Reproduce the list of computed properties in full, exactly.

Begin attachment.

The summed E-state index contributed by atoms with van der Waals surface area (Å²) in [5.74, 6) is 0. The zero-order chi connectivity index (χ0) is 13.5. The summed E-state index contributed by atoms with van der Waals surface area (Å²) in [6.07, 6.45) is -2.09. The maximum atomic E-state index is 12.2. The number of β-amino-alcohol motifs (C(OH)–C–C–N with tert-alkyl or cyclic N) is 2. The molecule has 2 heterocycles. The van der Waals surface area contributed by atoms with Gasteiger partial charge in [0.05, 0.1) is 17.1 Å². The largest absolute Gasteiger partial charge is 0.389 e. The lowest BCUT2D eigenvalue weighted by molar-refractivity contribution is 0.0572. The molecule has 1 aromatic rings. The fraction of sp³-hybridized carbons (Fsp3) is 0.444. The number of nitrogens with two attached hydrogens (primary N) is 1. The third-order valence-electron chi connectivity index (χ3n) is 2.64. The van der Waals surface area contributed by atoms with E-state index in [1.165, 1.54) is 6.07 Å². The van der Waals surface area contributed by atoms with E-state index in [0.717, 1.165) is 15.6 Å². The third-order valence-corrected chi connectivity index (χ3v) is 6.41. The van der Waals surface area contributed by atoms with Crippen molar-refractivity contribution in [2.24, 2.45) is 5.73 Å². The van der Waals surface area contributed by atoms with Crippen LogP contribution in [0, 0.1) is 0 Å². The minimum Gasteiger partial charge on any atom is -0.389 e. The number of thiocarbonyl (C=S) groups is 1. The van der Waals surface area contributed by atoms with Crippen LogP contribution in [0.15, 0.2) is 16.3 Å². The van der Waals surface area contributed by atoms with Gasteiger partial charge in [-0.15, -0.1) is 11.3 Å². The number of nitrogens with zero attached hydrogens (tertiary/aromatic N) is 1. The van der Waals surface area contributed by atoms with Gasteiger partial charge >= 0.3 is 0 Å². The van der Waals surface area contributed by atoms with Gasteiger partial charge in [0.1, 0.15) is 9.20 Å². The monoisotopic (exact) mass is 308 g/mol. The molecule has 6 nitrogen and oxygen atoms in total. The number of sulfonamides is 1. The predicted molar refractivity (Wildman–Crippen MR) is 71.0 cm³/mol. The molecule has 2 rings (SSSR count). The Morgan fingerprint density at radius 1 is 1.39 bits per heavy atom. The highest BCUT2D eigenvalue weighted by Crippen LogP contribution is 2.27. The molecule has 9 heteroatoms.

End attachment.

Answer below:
The summed E-state index contributed by atoms with van der Waals surface area (Å²) in [5.74, 6) is 0. The zero-order chi connectivity index (χ0) is 13.5. The summed E-state index contributed by atoms with van der Waals surface area (Å²) in [6.07, 6.45) is -2.09. The maximum atomic E-state index is 12.2. The number of β-amino-alcohol motifs (C(OH)–C–C–N with tert-alkyl or cyclic N) is 2. The molecule has 2 heterocycles. The van der Waals surface area contributed by atoms with Gasteiger partial charge in [0.05, 0.1) is 17.1 Å². The largest absolute Gasteiger partial charge is 0.389 e. The lowest BCUT2D eigenvalue weighted by molar-refractivity contribution is 0.0572. The molecule has 1 aromatic rings. The fraction of sp³-hybridized carbons (Fsp3) is 0.444. The number of nitrogens with two attached hydrogens (primary N) is 1. The third-order valence-electron chi connectivity index (χ3n) is 2.64. The van der Waals surface area contributed by atoms with E-state index in [1.165, 1.54) is 6.07 Å². The van der Waals surface area contributed by atoms with E-state index in [0.717, 1.165) is 15.6 Å². The third-order valence-corrected chi connectivity index (χ3v) is 6.41. The van der Waals surface area contributed by atoms with Crippen molar-refractivity contribution in [2.24, 2.45) is 5.73 Å². The van der Waals surface area contributed by atoms with Crippen LogP contribution in [0, 0.1) is 0 Å². The minimum Gasteiger partial charge on any atom is -0.389 e. The number of thiocarbonyl (C=S) groups is 1. The van der Waals surface area contributed by atoms with Crippen LogP contribution in [0.15, 0.2) is 16.3 Å². The van der Waals surface area contributed by atoms with Gasteiger partial charge in [-0.15, -0.1) is 11.3 Å². The number of nitrogens with zero attached hydrogens (tertiary/aromatic N) is 1. The van der Waals surface area contributed by atoms with Gasteiger partial charge >= 0.3 is 0 Å². The van der Waals surface area contributed by atoms with Gasteiger partial charge in [0.1, 0.15) is 9.20 Å². The monoisotopic (exact) mass is 308 g/mol. The molecule has 6 nitrogen and oxygen atoms in total. The number of sulfonamides is 1. The predicted molar refractivity (Wildman–Crippen MR) is 71.0 cm³/mol. The molecule has 2 rings (SSSR count). The Morgan fingerprint density at radius 1 is 1.39 bits per heavy atom. The highest BCUT2D eigenvalue weighted by Crippen LogP contribution is 2.27. The molecule has 9 heteroatoms.